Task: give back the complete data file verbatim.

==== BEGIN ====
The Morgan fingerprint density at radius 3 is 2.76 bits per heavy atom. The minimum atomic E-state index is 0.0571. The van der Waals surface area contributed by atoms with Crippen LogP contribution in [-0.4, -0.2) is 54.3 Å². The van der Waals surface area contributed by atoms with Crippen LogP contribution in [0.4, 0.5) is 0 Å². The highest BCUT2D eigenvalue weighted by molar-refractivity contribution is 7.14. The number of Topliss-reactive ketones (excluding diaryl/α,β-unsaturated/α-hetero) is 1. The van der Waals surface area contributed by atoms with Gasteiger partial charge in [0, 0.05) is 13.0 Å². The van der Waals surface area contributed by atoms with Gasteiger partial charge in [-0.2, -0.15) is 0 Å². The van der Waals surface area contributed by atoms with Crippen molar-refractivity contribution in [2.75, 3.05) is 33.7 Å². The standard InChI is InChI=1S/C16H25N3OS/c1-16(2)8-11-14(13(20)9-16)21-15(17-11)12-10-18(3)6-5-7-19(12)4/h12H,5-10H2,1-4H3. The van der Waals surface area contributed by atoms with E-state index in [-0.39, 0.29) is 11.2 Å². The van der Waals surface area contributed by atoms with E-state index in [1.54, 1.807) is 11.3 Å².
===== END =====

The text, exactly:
The Morgan fingerprint density at radius 3 is 2.76 bits per heavy atom. The minimum atomic E-state index is 0.0571. The van der Waals surface area contributed by atoms with Crippen LogP contribution in [-0.4, -0.2) is 54.3 Å². The van der Waals surface area contributed by atoms with Crippen LogP contribution in [0.4, 0.5) is 0 Å². The highest BCUT2D eigenvalue weighted by molar-refractivity contribution is 7.14. The number of Topliss-reactive ketones (excluding diaryl/α,β-unsaturated/α-hetero) is 1. The van der Waals surface area contributed by atoms with Gasteiger partial charge in [0, 0.05) is 13.0 Å². The van der Waals surface area contributed by atoms with Gasteiger partial charge in [-0.2, -0.15) is 0 Å². The van der Waals surface area contributed by atoms with Crippen molar-refractivity contribution in [2.75, 3.05) is 33.7 Å². The standard InChI is InChI=1S/C16H25N3OS/c1-16(2)8-11-14(13(20)9-16)21-15(17-11)12-10-18(3)6-5-7-19(12)4/h12H,5-10H2,1-4H3. The van der Waals surface area contributed by atoms with E-state index in [-0.39, 0.29) is 11.2 Å². The van der Waals surface area contributed by atoms with E-state index in [1.54, 1.807) is 11.3 Å².